Alberto Ibarguen, Eric Klinenberg, and Henry Jenkins
The current crisis in American journalism threatens the very survival of local newspapers, even as we've already seen a sharp decline in local radio and television content. More and more of us find community through social networks which are largely indifferent to geographic considerations. But the American political system is intensely local, and policy debates about issues that affect our daily lives (schools, jobs, sprawl, and the environment, to name a few) remain fiercely connected to our cities and hometowns. So, what will be the place of the local in American journalism or for that matter, in American culture in the years ahead? What steps can or should be taken to ensure that we have the information we need about local concerns? Will we know enough to be able to vote in local elections or to weigh in on policy concerns that hit us where we live? What roles might citizen journalism and civic media play in cementing the social connections that hold local communities together?
These and related questions will be explored by panelists Alberto Ibargüen, president and CEO of the John S. and James L. Knight Foundation; Eric Klinenberg, professor of sociology at New York University and author of Fighting for Air: The Battle to Control America's Media; and Henry Jenkins, co-principal investigator for the Center for Future Civic Media and author of Convergence Culture: Where Old and New Media Collide.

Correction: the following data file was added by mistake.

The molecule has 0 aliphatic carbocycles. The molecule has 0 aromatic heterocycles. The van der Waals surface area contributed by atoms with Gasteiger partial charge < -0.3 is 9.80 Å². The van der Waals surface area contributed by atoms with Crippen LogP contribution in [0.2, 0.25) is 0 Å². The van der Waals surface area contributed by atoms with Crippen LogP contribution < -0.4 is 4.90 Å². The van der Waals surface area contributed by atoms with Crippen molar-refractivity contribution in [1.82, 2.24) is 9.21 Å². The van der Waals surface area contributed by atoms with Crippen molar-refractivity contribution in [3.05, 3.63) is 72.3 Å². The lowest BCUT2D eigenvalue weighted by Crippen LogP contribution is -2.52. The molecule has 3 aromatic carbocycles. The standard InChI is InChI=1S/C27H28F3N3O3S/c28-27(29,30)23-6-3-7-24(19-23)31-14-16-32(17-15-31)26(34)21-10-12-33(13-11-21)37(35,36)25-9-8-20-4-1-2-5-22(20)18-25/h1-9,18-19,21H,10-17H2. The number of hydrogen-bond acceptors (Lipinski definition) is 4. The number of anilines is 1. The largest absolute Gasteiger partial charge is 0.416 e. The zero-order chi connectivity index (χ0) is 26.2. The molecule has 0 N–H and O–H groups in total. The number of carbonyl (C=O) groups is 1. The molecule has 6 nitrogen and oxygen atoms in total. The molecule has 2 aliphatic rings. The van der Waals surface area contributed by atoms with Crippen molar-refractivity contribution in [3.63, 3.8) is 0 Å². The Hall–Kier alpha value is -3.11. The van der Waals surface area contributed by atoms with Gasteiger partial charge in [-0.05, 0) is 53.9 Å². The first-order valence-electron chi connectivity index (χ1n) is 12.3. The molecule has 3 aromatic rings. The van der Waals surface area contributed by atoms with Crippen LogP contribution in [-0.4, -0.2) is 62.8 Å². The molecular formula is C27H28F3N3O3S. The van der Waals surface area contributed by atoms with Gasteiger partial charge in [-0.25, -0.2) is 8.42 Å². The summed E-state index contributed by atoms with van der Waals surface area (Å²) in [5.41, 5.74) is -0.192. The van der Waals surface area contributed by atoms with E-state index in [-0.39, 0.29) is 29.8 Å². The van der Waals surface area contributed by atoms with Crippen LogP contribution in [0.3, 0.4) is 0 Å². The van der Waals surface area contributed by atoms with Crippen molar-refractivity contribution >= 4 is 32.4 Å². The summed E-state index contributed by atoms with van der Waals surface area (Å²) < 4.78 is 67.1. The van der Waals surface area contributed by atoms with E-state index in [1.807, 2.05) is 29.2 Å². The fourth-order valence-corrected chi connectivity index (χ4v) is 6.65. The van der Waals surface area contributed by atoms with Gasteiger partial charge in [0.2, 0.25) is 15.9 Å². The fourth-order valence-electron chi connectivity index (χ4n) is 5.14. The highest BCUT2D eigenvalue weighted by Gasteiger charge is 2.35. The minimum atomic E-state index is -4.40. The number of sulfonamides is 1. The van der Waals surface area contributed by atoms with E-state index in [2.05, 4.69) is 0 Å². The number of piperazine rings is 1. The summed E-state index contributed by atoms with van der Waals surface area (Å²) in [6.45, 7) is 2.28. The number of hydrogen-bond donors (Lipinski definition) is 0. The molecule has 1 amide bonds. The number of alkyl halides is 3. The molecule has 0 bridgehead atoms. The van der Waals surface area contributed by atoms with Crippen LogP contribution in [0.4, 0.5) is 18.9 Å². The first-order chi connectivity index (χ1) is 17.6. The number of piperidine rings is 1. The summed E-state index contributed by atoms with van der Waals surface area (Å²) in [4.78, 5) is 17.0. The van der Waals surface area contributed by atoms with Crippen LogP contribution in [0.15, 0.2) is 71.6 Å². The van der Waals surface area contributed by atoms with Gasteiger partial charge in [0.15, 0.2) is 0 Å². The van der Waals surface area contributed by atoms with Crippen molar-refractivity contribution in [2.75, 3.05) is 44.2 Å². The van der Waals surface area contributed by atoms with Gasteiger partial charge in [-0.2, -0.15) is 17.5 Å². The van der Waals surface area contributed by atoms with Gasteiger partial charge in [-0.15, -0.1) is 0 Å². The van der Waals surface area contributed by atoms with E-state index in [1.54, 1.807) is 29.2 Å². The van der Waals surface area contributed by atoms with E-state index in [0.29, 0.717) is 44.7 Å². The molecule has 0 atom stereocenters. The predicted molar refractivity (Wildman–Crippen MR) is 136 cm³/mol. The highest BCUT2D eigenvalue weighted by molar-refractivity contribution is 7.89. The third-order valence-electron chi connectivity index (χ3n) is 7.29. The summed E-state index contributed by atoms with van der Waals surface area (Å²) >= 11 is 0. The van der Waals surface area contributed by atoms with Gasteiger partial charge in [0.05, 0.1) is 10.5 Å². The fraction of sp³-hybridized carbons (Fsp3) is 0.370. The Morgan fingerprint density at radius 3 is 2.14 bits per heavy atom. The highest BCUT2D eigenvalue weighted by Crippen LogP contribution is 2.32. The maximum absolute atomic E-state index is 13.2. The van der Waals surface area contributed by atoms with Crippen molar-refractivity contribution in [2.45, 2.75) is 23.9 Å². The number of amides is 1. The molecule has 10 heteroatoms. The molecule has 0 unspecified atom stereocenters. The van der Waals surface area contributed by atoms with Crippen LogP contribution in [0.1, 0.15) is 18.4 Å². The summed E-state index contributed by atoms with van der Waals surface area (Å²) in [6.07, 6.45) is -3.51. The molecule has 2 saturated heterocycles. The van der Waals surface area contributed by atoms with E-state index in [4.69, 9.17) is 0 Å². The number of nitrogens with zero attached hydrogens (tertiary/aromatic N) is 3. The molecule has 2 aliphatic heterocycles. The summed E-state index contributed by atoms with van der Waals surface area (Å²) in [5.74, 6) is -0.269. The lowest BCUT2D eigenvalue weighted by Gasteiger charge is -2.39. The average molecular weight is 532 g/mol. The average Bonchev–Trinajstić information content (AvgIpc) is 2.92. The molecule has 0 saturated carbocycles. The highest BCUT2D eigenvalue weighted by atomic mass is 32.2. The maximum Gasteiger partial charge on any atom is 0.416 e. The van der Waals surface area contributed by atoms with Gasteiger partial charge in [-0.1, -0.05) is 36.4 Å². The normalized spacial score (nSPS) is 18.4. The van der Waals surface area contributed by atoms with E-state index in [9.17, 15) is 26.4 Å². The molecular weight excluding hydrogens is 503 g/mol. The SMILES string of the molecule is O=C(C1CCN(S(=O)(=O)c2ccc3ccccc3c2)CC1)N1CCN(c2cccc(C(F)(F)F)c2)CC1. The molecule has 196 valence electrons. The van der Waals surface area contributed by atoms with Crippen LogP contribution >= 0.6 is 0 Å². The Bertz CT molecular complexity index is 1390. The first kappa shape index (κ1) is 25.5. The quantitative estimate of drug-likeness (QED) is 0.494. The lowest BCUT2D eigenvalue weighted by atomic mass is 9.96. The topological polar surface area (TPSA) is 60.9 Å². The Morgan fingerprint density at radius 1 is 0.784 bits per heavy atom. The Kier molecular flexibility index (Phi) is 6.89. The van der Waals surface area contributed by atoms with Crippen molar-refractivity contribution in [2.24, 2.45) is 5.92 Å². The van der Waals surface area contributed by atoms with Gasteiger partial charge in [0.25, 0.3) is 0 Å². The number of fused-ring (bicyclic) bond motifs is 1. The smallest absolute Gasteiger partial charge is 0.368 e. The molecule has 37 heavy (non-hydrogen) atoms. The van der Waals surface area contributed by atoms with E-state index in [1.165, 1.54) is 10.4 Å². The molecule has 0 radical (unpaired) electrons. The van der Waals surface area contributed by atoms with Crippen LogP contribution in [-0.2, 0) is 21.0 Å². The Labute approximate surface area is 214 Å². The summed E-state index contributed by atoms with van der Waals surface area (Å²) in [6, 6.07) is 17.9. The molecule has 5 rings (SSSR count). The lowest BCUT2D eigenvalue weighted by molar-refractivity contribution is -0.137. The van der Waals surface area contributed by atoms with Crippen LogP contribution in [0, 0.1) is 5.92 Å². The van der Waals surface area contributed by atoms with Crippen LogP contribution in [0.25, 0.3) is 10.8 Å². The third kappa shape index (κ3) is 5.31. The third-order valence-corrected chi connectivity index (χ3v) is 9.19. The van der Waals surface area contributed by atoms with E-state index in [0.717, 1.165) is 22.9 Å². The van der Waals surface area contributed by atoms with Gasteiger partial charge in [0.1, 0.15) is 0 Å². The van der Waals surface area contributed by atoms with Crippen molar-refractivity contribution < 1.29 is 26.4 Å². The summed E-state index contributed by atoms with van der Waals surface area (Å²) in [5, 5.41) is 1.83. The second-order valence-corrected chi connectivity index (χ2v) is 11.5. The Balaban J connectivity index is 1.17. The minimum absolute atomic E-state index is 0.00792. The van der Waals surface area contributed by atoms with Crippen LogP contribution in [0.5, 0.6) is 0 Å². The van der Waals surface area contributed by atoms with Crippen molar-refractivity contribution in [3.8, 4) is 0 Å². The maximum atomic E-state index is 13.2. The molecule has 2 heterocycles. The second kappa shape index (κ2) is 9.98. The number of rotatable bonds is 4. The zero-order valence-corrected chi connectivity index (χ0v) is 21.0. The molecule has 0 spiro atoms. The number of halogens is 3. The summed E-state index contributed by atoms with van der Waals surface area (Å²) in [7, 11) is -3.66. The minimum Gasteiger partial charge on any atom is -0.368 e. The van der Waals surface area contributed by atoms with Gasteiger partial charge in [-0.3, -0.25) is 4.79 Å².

One of the little gems that the Knight Foundation introduced at the Future of News and Civic Media conference last week was to award five grand to the best collaborative projects created at the conference. We thought it might be a tall order, what with everything else the attendees were doing, but boy did they ever respond.
Attendees pitched 19 brand-new projects, and three of them--TweetBill, Hacks and Hackers, and the WordPress Distributed Translation Plugin--won cold hard cash to develop the ideas further. And the creators can thank their fellow attendees, because everyone used Mako Hill's preferential voting tool Selectricity to vote on the spot.
"The pictures told the story of all of them, from different planets, representing different ethics, united by a common bond - the galactic Co-operation."
"Once you find your place in the galactic Co-operation - and I assure you that it is an important place - your fighting will stop. Why should you fight, which is an unnatural occupation, when you can push?"
We've had to remain largely mum on the Future of News and Civic Media Conference, just held this week here at MIT--such is the reality of a popular-but-invitation-only conference and one whose big news, the announcement of the 2009 Knight News Challenge winners, was embargoed until the last minute.
But I'd like to use this here website that I manage to thank the 200+ attendees, especially those from the Knight Foundation, for an amazing three days of barcamps, camaraderie, invention, and, of course, prize-giving.
Here, assembled, is but a slice of news about the conference.